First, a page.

Nayeli Aguas’ family is from Mexico. Patrick Alexander’s family is from Louisiana. Together they are a hard-working East Aldine family with two children, strong family ties and strong cultural traditions.
So, maybe it’s not a surprise that their popular catering business is an unusual fusion of Hispanic and Creole cuisine, mixing some of the Houston area’s strongest favorite flavors.
The niche business is called El Señor Creole, and it features creations such as boudin tamales. The seafood choices include fish tacos and spicy boiled crawfish — of course! (For the uninitiated, Louisiana boudin is Cajun sausage).
Nayeli and Patrick are proud graduates of MacArthur High School, where Nayeli was in the Brigade Belles and Patrick played football for the Generals.
Like many enterprises in neighborhoods such as East Aldine, El Señor Creole was born out of economic necessity and has flourished by blending cultures with creativity in the kitchen.
About four years ago, when Patrick was laid off from a truck-driving job, Nayeli was balancing her job with caring for a baby. She “suggested” that he might help a little around the house.
“I said, ‘Maybe you could cook dinner, or something,’ ” she recalled.
Patrick, who had never learned to cook, started reading cookbooks and experimenting in the kitchen. From watching his father using the deep fryer for turkeys on holidays, or hosting crawfish boils, he only knew a little bit about Cajun and Creole spices.
“I had never even seen him boil and egg,” Ayeli said.
Suddenly, she was surprised to find home-cooked meals from recipes Patrick had found in cookbooks. Then, he began to experiment further.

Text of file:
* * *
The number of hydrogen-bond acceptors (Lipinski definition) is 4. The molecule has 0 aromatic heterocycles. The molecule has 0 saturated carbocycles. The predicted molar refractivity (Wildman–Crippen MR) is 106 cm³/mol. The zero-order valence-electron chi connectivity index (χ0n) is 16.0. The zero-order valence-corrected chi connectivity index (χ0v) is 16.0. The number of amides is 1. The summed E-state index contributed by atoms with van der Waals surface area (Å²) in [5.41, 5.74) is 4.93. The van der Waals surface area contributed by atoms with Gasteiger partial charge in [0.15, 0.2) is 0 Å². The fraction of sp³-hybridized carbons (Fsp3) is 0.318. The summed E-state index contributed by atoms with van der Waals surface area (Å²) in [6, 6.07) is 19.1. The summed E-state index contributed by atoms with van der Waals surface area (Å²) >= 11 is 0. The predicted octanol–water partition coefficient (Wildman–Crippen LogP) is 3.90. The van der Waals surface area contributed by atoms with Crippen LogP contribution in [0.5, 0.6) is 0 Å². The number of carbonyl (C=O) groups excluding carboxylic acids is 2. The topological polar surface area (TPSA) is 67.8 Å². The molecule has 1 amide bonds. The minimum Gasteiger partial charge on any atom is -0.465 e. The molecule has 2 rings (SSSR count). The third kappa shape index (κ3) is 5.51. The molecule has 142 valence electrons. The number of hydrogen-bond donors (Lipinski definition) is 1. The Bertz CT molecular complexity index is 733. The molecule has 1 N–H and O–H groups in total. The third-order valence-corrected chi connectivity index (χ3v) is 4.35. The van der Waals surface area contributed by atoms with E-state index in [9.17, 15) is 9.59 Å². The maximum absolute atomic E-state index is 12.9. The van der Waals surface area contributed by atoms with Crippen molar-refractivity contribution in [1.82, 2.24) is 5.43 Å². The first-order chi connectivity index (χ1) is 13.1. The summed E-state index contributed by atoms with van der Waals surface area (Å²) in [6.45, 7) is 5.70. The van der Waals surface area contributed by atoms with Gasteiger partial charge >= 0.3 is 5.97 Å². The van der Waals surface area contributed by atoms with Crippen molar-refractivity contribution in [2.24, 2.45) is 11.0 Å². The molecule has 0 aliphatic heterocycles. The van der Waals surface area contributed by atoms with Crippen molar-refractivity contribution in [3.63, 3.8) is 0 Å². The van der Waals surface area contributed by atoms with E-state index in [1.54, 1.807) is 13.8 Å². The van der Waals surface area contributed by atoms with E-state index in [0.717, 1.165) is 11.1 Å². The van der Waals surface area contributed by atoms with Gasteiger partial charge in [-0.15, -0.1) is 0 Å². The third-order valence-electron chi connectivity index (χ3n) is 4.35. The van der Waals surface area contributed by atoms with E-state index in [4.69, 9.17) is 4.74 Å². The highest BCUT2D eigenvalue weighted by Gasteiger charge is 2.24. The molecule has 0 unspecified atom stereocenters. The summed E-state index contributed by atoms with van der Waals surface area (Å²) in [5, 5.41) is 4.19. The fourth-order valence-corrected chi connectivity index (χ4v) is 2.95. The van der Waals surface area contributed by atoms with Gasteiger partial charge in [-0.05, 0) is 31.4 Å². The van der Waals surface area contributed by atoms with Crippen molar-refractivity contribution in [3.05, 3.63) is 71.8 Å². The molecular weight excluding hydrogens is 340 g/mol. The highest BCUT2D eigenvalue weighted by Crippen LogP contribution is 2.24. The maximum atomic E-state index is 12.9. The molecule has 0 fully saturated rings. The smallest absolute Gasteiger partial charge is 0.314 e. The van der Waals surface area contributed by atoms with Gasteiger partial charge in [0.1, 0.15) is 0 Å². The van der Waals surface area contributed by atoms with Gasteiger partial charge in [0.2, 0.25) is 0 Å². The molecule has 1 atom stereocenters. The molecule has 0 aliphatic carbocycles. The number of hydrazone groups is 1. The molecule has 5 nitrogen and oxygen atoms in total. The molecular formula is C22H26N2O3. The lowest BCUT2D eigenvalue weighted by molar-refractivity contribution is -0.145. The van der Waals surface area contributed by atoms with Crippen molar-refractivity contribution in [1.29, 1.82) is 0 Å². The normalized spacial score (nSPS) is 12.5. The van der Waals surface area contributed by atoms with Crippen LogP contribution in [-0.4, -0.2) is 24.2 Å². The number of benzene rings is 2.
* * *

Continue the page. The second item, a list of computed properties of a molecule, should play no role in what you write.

“I began tweaking the recipes,” he said. “Because of my Louisiana background, I started adding in some Creole spices.”
“Now, when I am in the kitchen, I’m just happy,” Patrick added. ”I can’t really explain how I feel when I am cooking, it’s just exciting for me.”
Creole spices are pepper-based, but they tend to be a bit sweeter than the blazing hot peppers used in Hispanic cuisine, like jalapeños or habaneros.
To be sure, there were a few early disasters. Perfecting the masa for tamales may be a skill linked genetically to Hispanic people. But, Ayeli said, her relatives were helpful and encouraged Patrick to keep trying.
“My grandmother, who had never shared her recipe for menudo with me, taught him how to make it. In my kitchen,” Ayeli said.
Though Patrick is back at work driving a truck full-time, the couple is still offering their special dishes through their catering business. They plan to continue participating in the popular “Pop Up Markets” at Studio 59 in East Aldine.
At Christmas, the couple made specialty “boudin tamales” featuring the meat-and-rice based sausage. They also had a successful Thanksgiving season with their fried turkeys.
“I really had my doubts about that idea. But they were very, very popular,” Ayeli said.
The couple sells deep-fried “boudin balls” at the Studio 59 Market. The markets are held on Saturdays at 12411A Eastex Freeway.
All the food preparation is done in the family’s kitchen and the finished products are carefully placed in ice chests before being served at the market. The young couple also sold out of fish tacos at one of last summer’s jazz concerts at the East Aldine Town Center amphitheater.
Patrick is already making plans for a pre-Mardi Gras “crawfish boil” in February. The date will depend on “the Louisiana crawfish farmer,” who is his regular supplier, he said.
Now that they have two young sons, ages 4 and 2, the couple is planning to own and operate a food truck and turn Señor Creole into a full-time business. Someday, they hope to open a restaurant.
Ayeli said she is also a stay-at-home mom, although she occasionally helps out at a friend’s daycare center.
“We just feel very blessed to be in East Aldine,” Patrick said. “This community has really supported us. When my customers make suggestions, I always listen to their ideas. The thing about East Aldine is that everybody helps everybody else.”
On Facebook: El Señor Creole
On Instagram: El_Señor_Creole
— by Anne Marie Kilday